Is your brother bad news?
Are brothers really bad for us? Yes, according to research being presented to British Psychological Society in Brighton today.
Researchers from Ulster University suggest that people who grow up with sisters are more likely to be happy and balanced.
They nearly 600 people aged 17 to 25 and concluded that having daughters in a family made people more open and willing to discuss feelings. They claimed the influence of girls was particularly important after distressing family events such as marital break-ups.
The rersearch included psychological questionnaires looking at attitudes and mental health.
Sisters encourage openness
Lead researcher Professor Tony Cassidy told the BBC:'Sisters appear to encourage more open communication and cohesion in families. However, brothers seemed to have the alternative effect.'
He said 'emotional expression is fundamental to good psychological health and having sisters promotes this in families.'
Many of the participants had been brought up in families where parents had split and, said Cassidy, the impact of sisters was even more marked in these circumstances.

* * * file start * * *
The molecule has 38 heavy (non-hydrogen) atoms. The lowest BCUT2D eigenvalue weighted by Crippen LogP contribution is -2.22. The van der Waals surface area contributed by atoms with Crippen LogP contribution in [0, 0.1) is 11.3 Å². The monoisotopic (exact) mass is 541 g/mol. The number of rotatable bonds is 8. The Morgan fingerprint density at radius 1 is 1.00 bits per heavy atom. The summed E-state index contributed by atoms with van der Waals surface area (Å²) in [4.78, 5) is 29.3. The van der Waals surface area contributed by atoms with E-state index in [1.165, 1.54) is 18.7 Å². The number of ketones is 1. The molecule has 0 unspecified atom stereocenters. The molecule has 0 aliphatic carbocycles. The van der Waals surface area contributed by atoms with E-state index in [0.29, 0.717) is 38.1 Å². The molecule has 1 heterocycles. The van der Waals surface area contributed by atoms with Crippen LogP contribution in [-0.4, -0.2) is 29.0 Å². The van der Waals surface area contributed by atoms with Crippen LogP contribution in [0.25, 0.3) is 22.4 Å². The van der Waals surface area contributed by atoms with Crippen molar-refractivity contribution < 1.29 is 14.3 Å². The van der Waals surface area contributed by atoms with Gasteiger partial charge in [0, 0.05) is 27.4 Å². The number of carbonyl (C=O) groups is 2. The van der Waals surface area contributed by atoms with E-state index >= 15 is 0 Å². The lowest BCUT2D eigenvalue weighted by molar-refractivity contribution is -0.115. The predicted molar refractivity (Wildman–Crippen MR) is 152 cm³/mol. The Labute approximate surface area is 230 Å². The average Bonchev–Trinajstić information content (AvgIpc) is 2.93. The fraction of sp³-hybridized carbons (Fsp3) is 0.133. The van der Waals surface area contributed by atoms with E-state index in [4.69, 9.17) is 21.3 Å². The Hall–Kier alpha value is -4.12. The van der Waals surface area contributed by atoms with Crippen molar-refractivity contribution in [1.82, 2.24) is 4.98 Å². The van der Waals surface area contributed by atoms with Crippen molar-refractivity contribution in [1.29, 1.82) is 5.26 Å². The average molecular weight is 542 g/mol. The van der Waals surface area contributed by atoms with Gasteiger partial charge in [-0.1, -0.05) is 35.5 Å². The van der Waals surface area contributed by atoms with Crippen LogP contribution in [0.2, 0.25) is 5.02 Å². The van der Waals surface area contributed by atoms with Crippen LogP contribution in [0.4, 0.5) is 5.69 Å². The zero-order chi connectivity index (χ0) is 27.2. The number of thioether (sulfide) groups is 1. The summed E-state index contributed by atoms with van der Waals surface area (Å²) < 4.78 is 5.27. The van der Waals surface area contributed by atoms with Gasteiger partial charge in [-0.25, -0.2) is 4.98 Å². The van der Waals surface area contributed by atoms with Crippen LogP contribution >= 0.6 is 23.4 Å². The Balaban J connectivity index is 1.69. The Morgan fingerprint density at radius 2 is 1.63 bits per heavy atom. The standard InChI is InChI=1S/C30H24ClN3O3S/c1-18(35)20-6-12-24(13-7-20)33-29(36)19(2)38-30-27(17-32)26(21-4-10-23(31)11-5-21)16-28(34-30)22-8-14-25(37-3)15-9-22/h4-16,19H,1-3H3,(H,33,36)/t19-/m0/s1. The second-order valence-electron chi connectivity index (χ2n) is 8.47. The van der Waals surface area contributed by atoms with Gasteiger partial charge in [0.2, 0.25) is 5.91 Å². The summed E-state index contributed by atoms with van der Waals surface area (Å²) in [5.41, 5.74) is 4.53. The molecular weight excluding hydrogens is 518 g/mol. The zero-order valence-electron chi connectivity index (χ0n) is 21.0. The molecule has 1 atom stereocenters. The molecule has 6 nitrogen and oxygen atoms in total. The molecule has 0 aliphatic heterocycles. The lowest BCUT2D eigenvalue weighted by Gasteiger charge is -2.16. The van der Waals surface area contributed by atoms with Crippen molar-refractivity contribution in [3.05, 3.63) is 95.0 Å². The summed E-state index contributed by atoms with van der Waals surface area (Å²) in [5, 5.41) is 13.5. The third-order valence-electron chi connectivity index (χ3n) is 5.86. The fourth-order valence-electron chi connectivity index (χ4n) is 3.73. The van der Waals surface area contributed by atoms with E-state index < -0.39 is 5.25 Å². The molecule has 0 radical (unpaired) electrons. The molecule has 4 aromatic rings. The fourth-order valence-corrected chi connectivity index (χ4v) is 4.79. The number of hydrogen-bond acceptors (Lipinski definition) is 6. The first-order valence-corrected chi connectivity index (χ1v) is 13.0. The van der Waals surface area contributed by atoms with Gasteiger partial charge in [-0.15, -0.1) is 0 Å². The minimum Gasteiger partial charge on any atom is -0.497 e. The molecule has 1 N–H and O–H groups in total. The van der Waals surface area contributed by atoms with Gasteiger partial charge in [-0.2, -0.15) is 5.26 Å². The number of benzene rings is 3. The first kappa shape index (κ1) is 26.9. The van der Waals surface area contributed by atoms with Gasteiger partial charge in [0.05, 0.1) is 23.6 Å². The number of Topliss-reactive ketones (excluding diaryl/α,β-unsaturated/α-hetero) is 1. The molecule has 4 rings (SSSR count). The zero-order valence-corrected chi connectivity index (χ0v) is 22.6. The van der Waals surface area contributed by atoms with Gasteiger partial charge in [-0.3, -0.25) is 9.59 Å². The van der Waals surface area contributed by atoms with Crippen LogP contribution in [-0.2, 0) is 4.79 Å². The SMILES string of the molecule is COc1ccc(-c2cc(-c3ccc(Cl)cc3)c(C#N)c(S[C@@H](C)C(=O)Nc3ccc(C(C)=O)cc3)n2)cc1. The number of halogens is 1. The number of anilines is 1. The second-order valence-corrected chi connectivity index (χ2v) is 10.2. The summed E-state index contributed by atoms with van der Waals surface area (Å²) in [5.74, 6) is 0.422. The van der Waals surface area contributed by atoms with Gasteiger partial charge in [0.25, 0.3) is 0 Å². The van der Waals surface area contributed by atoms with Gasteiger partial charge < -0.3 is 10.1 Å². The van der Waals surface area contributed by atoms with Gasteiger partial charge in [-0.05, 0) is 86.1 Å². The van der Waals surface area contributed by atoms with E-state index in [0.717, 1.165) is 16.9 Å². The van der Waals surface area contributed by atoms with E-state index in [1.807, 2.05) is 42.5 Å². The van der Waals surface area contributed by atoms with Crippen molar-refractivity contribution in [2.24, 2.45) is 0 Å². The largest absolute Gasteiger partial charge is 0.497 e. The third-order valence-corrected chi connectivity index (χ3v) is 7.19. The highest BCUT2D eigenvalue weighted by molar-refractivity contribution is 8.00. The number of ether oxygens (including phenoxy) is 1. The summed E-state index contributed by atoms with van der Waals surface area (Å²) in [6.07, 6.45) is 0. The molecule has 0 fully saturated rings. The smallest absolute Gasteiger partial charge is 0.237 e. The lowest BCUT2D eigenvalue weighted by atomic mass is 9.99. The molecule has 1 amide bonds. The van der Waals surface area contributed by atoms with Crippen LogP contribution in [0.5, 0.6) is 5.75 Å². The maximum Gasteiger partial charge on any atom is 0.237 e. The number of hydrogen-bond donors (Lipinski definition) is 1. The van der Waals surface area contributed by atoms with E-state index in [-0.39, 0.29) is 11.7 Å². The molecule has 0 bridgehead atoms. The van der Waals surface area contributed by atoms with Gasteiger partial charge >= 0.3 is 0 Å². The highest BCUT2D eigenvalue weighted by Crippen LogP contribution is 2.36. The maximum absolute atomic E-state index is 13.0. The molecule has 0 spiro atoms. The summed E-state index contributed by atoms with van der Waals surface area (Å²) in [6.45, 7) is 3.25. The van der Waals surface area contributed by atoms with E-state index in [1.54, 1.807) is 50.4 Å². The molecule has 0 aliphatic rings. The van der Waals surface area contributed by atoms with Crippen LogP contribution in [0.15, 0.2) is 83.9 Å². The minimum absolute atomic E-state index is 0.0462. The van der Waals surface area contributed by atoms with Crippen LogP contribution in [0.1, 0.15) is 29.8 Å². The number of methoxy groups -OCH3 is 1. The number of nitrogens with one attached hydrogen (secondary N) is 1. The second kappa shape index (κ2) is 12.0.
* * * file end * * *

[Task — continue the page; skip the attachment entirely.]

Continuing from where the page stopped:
'I think these findings could be used by people offering support to families and children during distressing times. We may have to think carefully about the way we deal with families with lots of boys.'
The BBC also quote Geri Burnikell, the co-ordinator of the charity Support Line, which offers counselling to young people and families. He said: 'this certainly chimes with our experiences. Boys tend to internalise problems and in families where there are lots of sons I can see that can cause problems.
'I think the most important thing in these circumstances is to give people someone independent to talk to outside the immediate family unit.'
Page created on April 2nd, 2009
Page updated on December 1st, 2009